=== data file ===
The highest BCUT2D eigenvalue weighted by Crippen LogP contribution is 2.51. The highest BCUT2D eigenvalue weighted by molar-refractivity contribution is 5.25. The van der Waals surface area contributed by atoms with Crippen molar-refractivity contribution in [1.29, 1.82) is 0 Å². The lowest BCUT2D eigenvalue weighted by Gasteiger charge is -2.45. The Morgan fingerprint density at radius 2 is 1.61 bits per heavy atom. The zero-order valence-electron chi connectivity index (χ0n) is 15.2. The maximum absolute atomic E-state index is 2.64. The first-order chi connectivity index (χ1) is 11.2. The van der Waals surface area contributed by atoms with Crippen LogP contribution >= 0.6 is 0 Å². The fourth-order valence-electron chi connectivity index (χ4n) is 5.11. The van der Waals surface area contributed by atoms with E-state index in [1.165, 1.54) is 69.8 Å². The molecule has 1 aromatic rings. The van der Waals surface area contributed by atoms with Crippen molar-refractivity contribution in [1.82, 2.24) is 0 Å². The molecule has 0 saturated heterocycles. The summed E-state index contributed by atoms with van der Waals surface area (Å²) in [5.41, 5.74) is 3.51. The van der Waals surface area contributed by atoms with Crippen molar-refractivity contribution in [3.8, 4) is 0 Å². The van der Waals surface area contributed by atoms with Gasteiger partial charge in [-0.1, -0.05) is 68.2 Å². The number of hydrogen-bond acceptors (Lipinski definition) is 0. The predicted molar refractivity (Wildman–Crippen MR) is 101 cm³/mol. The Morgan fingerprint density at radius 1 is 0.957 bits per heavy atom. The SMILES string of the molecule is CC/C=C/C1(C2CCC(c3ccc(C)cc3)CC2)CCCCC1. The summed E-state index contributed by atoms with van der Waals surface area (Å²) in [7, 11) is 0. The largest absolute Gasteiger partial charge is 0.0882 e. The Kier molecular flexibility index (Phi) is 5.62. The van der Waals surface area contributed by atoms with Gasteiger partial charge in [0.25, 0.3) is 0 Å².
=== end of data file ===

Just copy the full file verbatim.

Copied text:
The highest BCUT2D eigenvalue weighted by Crippen LogP contribution is 2.51. The highest BCUT2D eigenvalue weighted by molar-refractivity contribution is 5.25. The van der Waals surface area contributed by atoms with Crippen molar-refractivity contribution in [1.29, 1.82) is 0 Å². The lowest BCUT2D eigenvalue weighted by Gasteiger charge is -2.45. The Morgan fingerprint density at radius 2 is 1.61 bits per heavy atom. The zero-order valence-electron chi connectivity index (χ0n) is 15.2. The maximum absolute atomic E-state index is 2.64. The first-order chi connectivity index (χ1) is 11.2. The van der Waals surface area contributed by atoms with Crippen LogP contribution >= 0.6 is 0 Å². The fourth-order valence-electron chi connectivity index (χ4n) is 5.11. The van der Waals surface area contributed by atoms with E-state index in [1.165, 1.54) is 69.8 Å². The molecule has 1 aromatic rings. The van der Waals surface area contributed by atoms with Crippen molar-refractivity contribution in [1.82, 2.24) is 0 Å². The molecule has 0 saturated heterocycles. The summed E-state index contributed by atoms with van der Waals surface area (Å²) in [5.41, 5.74) is 3.51. The van der Waals surface area contributed by atoms with Crippen molar-refractivity contribution in [3.8, 4) is 0 Å². The van der Waals surface area contributed by atoms with Gasteiger partial charge in [-0.1, -0.05) is 68.2 Å². The number of hydrogen-bond acceptors (Lipinski definition) is 0. The predicted molar refractivity (Wildman–Crippen MR) is 101 cm³/mol. The Morgan fingerprint density at radius 1 is 0.957 bits per heavy atom. The SMILES string of the molecule is CC/C=C/C1(C2CCC(c3ccc(C)cc3)CC2)CCCCC1. The summed E-state index contributed by atoms with van der Waals surface area (Å²) in [7, 11) is 0. The largest absolute Gasteiger partial charge is 0.0882 e. The Kier molecular flexibility index (Phi) is 5.62. The van der Waals surface area contributed by atoms with Gasteiger partial charge in [0.25, 0.3) is 0 Å².